For artists' fundraising, a new social networking site

From the New York Times, December 7, 2010

United States Artists, a nonprofit group founded by foundations and wealthy art donors to broaden support for working artists, will unveil a new Web site on Tuesday that solicits small donations from regular people to help underwrite specific artworks.  Part social network, part glossy brochure, part fund-raising mechanism, the site seeks to democratize arts patronage as government support for the arts continues to decline and private sources of financing also shrink. In testing, the Web site attracted roughly 36,000 unique visitors and raised a total of $210,000, with an average of $120 from each of 1,500 small donors.  Artists like Zoe Strauss, a photographer, who have received USA grants in the past were asked to participate in the test, and 47 did so.  Ms. Strauss said, "I'm totally unskilled in how to hustle money and totally repulsed by the idea of asking people for it, so this site was a dream come true for me."  Bill Frisell, a jazz guitarist, said  "I'm not rich but I make a living, and so for me to say, 'Please, please, please give me money,' it felt a little embarrassing.  I had to get over that."  He raised $20,300 through the new site.  Ms. Strauss and Mr. Frisell say they anticipate that the kind of incremental fund-raising on the site will become more and more important to sustaining art. Mr. Frisell said, "We have to try new things."

 

= = =

 

Commentary: How much respect does your theater give to its audience?

Posted by Howard Sherman on the American Theatre Wing blog, December 6, 2010

Each of the following has caught my attention over the last 10 days:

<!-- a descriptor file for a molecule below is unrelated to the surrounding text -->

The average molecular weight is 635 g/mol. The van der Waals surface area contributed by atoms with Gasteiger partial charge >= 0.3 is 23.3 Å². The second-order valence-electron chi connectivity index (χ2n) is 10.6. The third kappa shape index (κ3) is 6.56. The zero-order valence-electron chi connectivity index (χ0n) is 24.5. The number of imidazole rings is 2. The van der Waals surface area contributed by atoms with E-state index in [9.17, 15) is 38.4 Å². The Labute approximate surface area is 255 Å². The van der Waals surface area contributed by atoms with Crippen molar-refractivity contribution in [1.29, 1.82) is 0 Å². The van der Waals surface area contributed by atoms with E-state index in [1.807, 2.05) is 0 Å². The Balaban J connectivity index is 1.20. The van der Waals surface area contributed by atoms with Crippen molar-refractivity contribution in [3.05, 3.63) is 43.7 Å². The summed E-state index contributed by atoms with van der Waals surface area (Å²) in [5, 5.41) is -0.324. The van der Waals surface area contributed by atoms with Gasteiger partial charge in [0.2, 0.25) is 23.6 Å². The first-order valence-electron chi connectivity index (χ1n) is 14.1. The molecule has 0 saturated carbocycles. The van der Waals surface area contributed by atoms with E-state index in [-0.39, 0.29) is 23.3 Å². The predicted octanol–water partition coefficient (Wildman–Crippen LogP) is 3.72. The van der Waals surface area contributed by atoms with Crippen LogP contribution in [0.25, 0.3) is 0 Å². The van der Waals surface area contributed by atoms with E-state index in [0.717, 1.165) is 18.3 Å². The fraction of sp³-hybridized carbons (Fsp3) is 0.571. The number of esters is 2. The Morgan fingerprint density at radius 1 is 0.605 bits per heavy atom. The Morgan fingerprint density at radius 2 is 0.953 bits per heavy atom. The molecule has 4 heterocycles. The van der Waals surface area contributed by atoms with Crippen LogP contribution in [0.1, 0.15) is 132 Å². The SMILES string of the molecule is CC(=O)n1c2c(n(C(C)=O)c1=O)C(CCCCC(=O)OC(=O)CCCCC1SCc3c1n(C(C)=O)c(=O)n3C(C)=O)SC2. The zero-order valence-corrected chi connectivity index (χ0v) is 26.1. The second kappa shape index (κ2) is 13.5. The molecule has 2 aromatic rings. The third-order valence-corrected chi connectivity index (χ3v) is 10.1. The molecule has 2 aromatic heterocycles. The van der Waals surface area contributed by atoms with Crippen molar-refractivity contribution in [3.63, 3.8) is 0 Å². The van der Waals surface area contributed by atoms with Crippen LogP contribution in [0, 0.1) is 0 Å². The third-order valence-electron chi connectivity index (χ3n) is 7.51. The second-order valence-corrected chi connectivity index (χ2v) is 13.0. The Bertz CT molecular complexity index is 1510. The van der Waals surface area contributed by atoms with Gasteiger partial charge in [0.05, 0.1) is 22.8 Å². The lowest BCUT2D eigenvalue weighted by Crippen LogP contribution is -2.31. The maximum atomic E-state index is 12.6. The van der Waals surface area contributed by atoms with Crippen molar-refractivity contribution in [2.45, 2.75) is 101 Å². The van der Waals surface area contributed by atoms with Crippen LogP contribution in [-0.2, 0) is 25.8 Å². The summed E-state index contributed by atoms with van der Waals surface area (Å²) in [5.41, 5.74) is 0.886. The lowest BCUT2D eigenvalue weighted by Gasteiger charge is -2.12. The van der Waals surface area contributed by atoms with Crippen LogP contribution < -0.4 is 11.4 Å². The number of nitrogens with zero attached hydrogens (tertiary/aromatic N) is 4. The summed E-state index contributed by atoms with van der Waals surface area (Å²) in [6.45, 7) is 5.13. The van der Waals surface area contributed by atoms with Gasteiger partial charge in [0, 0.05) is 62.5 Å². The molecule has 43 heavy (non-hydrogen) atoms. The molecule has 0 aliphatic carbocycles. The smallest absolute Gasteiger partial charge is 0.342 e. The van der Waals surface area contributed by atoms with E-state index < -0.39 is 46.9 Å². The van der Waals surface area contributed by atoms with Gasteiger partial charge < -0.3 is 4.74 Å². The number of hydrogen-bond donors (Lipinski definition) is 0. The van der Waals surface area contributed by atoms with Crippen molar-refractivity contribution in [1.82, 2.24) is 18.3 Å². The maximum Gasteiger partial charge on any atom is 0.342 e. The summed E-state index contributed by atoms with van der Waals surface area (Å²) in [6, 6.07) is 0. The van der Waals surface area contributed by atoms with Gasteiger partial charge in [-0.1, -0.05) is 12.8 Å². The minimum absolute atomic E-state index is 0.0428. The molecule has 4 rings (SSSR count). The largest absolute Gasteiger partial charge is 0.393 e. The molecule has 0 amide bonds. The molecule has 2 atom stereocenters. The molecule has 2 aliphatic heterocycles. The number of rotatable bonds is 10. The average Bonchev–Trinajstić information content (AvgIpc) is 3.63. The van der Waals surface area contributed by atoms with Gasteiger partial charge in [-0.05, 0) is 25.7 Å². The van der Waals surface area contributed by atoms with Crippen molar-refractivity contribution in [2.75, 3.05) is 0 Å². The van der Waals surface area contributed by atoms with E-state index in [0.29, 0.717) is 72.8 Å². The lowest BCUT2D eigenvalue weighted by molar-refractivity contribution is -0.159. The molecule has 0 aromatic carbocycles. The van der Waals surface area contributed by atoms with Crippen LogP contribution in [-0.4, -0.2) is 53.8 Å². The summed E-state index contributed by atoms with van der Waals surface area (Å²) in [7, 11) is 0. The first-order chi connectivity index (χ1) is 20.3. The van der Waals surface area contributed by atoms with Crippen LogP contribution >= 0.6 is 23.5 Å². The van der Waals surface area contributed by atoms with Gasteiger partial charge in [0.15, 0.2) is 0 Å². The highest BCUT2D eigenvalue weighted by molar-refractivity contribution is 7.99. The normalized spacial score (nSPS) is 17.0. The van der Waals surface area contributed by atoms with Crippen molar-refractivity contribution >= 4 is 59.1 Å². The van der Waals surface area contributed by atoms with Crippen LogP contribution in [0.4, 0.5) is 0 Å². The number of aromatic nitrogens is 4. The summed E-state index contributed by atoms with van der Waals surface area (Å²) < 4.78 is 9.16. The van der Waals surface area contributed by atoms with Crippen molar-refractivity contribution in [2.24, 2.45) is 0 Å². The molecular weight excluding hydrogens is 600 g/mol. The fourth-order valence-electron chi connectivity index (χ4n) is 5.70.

• A major institutional theatre featured on its blog of a series of overheard audience conversations which I shall refer to as "rather unenlightened" regarding the nature of theatre
  • A composer sent a tweet seeking to incite use of the hashtag "Dumb Audience Comments"
  • A theatre employee tweeted the title of their production in the form most mangled by a patron
  • Theatre ushers endlessly shouted at patrons outside a theatre as to which lines to get into and to "keep it moving" in a manner that reminded me of airport security

I don't provide this litany in order to embarrass or criticize any single person or institution. Frankly, I think these are a) just the tip of the iceberg and b) entirely typical of the kind of conversations and interactions that go on within producing offices and non-profit institutions all the time.  In an era where there is constant talk about declining audiences, rising prices and the need to attract "the next generation of theatre patrons," I think it undermines those efforts when the staff  take opportunities to make sport of the people who are actually going to the theatre.  Considering how hard we must all work to inspire audiences to visit for the first time, let alone return again and again we cannot afford to foster any activity which diminishes respect for the theatre patron.  Every human being can be the source of good natured fun, but when it becomes pervasive or sport for those who make their livings off of the enthusiasm of audiences, a line has been crossed, and we have institutionalized elitism in a way that will prove damaging, no matter how innocent any single comment, tweet or blog may seem.